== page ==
Thursday, November 21, 2013

coffee, tea, they and we

In a week and a half we trundled between four houses. We visited friends in Ohio one weekend, back home for the work week, then a weekend with our grandson in their apartment while his parents got away. We arrived home Sunday with a storm that took out power (and a mighty spruce), so we moved into our son’s house in town until power was restored two days later.

Personal rituals and routines lay dormant in our dark farmhouse, next to the broom and dustpan. Meditating or talking in the hot tub under our particular night sky rising from behind the barn. Reading, writing and correspondence with morning coffee in my hand-thrown mug and its chipped notch. The familiar dark, lit by a wood fire, alone while my husband sleeps. My little closet with clothes, shoes and necklaces in my mother’s baby blue jewelry box. Without home habits I felt like a leaf or branch skimming along the surface of the grass.

I didn’t feel ill at ease in anyone’s home. I slept well, the food was very good. I drank morning coffee in a mug chosen from a pretty array in each house. I bore the weight of having all our needs and preferences closely attended, of being conspicuously happy. We had clean sheets and towels, nightlights and conversation. It became humbling, really, to be the focus of comfort for three sets of hosts in such a short time. You must submit to the pose of receiving, and breathe.

Intimate things happen when staying overnight. The sound of feet passing on the wood floor outside our room. The dog’s nails stopping at the door, her nose reaching for me still in bed. Entering the kitchen shyly in freshly washed face, pajamas, taking coffee back to the chair chosen the night before as temporary territory. Being under the same roof for days on end, surrendering to the routines of others, playing at them as if they are your own.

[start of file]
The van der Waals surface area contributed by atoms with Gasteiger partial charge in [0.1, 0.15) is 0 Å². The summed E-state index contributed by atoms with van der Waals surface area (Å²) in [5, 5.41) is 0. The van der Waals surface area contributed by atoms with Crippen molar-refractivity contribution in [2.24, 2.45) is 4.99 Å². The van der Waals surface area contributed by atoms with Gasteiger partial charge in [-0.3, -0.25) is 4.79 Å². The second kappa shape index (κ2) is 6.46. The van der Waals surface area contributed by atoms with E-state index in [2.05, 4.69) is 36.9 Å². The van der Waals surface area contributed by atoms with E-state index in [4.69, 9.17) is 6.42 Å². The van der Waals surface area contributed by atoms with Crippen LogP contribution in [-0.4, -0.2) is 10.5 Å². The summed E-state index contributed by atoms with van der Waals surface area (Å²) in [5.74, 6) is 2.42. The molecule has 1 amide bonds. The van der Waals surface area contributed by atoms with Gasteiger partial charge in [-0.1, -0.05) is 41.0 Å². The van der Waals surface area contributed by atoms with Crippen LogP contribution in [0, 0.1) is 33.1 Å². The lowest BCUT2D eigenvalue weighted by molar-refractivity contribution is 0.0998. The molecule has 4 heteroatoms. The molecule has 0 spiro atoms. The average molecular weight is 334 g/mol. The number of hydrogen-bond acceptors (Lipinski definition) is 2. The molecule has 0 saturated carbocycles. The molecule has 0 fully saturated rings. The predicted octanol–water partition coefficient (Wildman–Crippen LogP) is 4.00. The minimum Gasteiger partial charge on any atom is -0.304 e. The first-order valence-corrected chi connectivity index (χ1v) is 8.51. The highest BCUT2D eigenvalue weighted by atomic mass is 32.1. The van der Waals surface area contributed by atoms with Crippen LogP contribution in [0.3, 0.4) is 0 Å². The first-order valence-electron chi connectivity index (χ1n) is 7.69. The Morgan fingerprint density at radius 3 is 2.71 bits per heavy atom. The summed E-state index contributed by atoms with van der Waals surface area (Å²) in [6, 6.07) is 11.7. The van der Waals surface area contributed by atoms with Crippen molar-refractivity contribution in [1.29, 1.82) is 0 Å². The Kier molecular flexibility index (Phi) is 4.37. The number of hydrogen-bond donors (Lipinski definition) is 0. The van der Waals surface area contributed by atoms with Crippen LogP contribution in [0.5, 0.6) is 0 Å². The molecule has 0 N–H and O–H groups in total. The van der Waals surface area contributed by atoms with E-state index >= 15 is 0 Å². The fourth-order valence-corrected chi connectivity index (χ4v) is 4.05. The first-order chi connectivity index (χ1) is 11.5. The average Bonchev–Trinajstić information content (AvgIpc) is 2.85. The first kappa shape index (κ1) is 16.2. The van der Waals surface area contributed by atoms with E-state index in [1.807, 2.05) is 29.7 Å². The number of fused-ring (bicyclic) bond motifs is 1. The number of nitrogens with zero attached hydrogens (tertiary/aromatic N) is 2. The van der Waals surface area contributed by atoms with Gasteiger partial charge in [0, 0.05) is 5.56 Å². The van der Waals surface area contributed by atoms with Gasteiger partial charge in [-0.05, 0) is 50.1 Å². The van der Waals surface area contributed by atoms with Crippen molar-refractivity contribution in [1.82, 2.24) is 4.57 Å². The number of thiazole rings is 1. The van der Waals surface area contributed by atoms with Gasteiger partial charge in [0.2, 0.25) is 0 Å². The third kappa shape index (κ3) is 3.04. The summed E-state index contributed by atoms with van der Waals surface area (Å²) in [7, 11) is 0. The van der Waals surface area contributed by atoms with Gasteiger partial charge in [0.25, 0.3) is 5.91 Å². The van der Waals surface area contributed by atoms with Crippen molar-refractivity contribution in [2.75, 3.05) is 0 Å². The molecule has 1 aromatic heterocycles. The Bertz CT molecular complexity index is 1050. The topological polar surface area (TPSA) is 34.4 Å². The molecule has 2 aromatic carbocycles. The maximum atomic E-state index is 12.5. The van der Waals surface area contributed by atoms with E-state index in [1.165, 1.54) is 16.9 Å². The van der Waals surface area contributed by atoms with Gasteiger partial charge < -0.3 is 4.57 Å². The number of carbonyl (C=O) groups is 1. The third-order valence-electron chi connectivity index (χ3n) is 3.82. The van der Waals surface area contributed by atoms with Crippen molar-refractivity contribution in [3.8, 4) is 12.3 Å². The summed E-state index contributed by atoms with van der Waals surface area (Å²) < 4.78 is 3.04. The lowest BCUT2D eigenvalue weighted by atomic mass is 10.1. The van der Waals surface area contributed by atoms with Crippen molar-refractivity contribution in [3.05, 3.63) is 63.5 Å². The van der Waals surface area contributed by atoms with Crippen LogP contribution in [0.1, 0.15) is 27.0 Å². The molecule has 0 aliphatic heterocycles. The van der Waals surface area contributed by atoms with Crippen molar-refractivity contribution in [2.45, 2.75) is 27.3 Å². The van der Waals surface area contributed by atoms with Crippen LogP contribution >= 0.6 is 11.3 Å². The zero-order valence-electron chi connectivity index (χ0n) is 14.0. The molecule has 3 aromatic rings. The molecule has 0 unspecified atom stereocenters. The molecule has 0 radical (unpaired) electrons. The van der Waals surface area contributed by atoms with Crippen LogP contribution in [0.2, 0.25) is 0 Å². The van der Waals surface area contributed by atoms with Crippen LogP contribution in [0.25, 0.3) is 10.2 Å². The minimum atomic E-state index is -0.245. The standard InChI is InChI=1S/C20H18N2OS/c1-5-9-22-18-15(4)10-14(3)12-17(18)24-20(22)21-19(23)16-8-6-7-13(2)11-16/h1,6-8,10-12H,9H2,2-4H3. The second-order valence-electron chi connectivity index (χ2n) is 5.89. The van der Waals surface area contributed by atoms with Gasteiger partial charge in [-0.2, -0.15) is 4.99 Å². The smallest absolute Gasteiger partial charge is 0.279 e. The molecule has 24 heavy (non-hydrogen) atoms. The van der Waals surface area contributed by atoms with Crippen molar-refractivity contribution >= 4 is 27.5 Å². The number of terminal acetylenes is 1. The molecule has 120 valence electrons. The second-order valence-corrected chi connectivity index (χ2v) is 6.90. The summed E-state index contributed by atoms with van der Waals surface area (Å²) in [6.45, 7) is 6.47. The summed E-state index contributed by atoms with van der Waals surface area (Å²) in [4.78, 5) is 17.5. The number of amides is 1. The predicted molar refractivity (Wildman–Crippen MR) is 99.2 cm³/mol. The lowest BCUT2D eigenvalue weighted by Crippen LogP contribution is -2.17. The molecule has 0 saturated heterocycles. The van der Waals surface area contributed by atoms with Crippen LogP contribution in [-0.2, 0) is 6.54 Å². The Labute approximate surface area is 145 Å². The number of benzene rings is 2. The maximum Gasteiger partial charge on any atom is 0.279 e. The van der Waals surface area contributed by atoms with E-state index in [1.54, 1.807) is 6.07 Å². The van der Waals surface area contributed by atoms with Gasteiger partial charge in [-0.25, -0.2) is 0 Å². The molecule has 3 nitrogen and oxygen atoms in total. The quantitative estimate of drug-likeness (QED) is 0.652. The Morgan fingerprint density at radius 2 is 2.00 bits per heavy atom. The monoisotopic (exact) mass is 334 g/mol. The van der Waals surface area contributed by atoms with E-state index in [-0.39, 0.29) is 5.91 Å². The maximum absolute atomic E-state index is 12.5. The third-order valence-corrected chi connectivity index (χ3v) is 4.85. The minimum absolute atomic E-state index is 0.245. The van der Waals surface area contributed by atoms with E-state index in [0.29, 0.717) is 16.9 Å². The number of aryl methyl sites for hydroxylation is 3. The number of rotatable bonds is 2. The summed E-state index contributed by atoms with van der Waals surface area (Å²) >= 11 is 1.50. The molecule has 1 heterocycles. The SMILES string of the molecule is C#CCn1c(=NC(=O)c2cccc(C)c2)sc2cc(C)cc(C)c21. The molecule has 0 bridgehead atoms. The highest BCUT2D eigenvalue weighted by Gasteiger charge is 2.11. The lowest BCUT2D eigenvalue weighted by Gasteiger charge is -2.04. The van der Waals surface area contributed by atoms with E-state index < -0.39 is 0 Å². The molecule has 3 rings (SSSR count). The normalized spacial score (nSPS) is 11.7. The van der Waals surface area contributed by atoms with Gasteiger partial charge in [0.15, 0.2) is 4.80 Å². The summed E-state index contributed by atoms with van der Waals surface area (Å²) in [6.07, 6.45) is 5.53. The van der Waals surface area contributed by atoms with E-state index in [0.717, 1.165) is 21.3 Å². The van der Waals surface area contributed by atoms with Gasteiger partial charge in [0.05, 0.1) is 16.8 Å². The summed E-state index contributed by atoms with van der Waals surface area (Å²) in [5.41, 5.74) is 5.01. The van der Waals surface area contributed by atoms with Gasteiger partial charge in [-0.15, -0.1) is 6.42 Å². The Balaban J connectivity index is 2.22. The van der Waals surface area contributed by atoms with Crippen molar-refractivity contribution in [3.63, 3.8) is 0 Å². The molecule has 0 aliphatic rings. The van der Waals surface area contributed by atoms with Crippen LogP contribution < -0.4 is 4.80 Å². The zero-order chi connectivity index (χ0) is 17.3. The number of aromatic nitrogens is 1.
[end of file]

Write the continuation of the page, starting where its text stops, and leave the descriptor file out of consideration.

At our son’s house each evening they offered us tea made in the Keureg machine. We rarely drink tea. But our son and his wife pulled out big white bowl-mugs they’d picked in their bridal registry last year, and read the list of teas, sounding irresistible. They chose sugar cookie the first night, cinnamon the second, so we took the same. I felt my soul reach for this tea, in this living room, with these our children. I was a genuine tea drinker for two days, joined in their ceremony that was just a vehicle for conversation.

Thanksgiving is next week, the start of holidays together with our children, their spouses and our grandson at the farm. I’ll experience the other side, as host, sharing our space and habits.

Rumi said that

When you are not with close friends,
you are not in the presence.

It is sad to leave the people you travel with.
How much moreso those who remind you of God.
Hurry back to the ones protecting you.

On every trip, have only one objective,
to meet those who are friends
inside the presence.

If you stay home, keep the same purpose,
to meet the innermost presence
as it lives in people.

Be a pilgrim to the kaaba inside a human being,
and Mecca will rise into view on its own.

Ultimately, we are all wayfaring strangers looking for home, the inner presence. Rilke said that even in very unfamiliar circumstances, our solitude can be a home and support.

This is where I want to be this holiday, inside the kaaba of human beings I love. And in my comfort, they will hopefully find their own.

Wednesday, November 6, 2013

the wind teaches

wind billowing
teaches me
what to do with rain:

hear it, feel it
(my face its pool)
carry it, puff all 
around it, ride it,
line it up, then

unframe the drops
as the ocean
unframes the shore

for Roger

Monday, November 4, 2013

Reuniting at a funeral

Pain in thumb pads as I type
out the seductive joy of sorrow.

We age, we die, or we remain
crowded and alive like grass

in the room around the casket,
swaying with memories,

leaning into a dimple or curl
I want to recognize, but can’t

seem to bring back your face.
But I know it is you, daughter

of the deceased, my childhood
friend, the one I lost 43 years

ago to a random move away
but who holds my arthritic hands

so firmly, this pain the place
from where we now live,

the tiny beads of sweat I loved
on your nose in summer, gone.